googlef87758e9b6df9bec.html A Sure Word: Are the Jews Saved by Circumcision?

Saturday, March 14, 2009

Are the Jews Saved by Circumcision?

While in my Sunday school class recently, we were studying Acts 7 and the subject of circumcision came up. The question was: are Jews today saved by the Abrahamic covenant and circumcision as they were in the Old Testament (OT)? In short, the answer is, “no.” More specifically, the Jews were never saved by Abrahamic covenant nor by circumcision. They were saved pretty much the same way we are saved – by faith in Christ.

Circumcision to the Jews is like Baptism to the gentiles. It is a symbol of our salvation but it is not our salvation. The Baptism is a picture of the death, burial, and resurrection of Jesus. The circumcision is a picture of the shedding of blood through which there is atonement for sins (Hebrews 9:22). So these acts were done to identify ourselves with Christ after our profession of faith in Him. They are not (or were not) done in order to obtain salvation.

Of course, the people of the Old Testament could not know Christ in exactly the same way we know Him today since He had not yet come. But they still could know Him. The promise of a Redeemer was given all the way back in Genesis 3:15. He would be that seed of the woman who would crush the head of the serpent. Throughout the OT, we see many more references to the coming Messiah. Perhaps the most well known verses appear in Isaiah:
“Therefore the Lord himself shall give you a sign; Behold, a virgin shall conceive, and bear a son, and shall call his name Immanuel.” Isaiah 7:14

“For unto us a child is born, unto us a son is given: and the government shall be upon his shoulder: and his name shall be called Wonderful, Counsellor, The mighty God, The everlasting Father, The Prince of Peace.” Isaiah 9:6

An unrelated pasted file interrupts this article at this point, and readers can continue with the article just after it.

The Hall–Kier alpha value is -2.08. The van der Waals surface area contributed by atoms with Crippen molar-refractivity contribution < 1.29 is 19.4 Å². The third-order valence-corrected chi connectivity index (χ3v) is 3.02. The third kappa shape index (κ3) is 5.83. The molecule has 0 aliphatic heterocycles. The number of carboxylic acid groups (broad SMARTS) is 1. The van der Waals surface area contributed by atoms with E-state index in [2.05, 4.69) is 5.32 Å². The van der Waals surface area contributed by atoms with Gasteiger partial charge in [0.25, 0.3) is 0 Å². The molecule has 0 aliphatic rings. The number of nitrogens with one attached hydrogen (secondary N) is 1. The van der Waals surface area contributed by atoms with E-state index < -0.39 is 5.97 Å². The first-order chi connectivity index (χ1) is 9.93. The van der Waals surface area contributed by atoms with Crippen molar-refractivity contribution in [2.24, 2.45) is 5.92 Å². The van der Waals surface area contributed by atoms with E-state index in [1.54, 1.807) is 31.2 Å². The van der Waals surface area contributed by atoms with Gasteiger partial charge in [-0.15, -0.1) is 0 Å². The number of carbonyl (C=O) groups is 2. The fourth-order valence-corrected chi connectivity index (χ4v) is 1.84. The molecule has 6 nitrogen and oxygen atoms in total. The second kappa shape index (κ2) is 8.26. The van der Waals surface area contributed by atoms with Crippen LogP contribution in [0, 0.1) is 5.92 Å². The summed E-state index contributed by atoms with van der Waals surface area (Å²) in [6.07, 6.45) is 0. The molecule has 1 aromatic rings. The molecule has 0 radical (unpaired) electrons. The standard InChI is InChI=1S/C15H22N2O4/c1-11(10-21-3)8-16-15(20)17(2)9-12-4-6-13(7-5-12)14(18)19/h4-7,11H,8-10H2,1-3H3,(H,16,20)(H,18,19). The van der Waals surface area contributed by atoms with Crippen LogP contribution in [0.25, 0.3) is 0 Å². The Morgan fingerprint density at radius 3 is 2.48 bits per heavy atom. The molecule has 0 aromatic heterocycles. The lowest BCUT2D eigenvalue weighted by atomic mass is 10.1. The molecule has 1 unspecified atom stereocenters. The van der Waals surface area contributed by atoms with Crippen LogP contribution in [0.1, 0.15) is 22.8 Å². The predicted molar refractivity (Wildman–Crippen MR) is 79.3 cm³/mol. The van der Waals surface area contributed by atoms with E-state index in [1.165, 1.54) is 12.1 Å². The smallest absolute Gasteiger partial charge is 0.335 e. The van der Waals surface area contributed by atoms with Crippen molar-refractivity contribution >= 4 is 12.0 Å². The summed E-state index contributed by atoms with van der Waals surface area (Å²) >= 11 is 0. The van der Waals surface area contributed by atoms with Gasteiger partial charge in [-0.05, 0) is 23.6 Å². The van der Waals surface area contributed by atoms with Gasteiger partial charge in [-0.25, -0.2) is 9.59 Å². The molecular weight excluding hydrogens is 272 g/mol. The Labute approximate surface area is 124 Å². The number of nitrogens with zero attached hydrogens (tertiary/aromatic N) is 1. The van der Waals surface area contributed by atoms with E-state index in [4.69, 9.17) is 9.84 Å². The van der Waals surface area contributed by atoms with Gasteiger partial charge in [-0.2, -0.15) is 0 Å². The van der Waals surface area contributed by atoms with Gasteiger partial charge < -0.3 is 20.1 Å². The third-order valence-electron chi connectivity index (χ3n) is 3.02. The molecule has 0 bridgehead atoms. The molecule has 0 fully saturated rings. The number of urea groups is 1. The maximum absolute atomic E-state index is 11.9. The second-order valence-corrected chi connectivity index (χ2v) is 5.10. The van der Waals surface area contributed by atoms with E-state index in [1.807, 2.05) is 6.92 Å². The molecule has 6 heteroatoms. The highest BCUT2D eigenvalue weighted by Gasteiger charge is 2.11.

The Bible says that Abraham was saved by faith and not circumcision (Romans 4:9-16). But Jesus made it clear that Abraham specifically had faith in Him (John 8:56). Even Job (Job is believed to be the oldest book of the Bible) said, “For I know that my redeemer liveth, and that he shall stand at the latter day upon the earth:” (Job 19:25).

By the time Jesus arrived on the earth, people were longing for the Messiah. We see this over and over by the questions and comments in the Gospels. Many wondered if John the Baptist was the Messiah (John 1:19-25). In Luke 2 we see Simeon and Anna who were promised by God they would live to see the Messiah come. The woman at the well said, “I know the Messiah comes” (John 4:25). And of course, Jesus was frequently asked if He was the Messiah.

There is no other salvation than in Jesus (Acts 4:12). This applies to the saints of all generations – both the Old Testament and the New. The saints of the OT were saved by their faith in the promised Messiah that was to come. Today, we are saved by this same Messiah who has already come.

Jews today are not saved by circumcision nor by keeping the Law. They are not saved because they are children of Abraham (Matthew 3:9, Luke 3:8). If they have rejected the Messiah who has already come, then they have rejected their salvation. They are waiting for some other messiah. There is no salvation in him.

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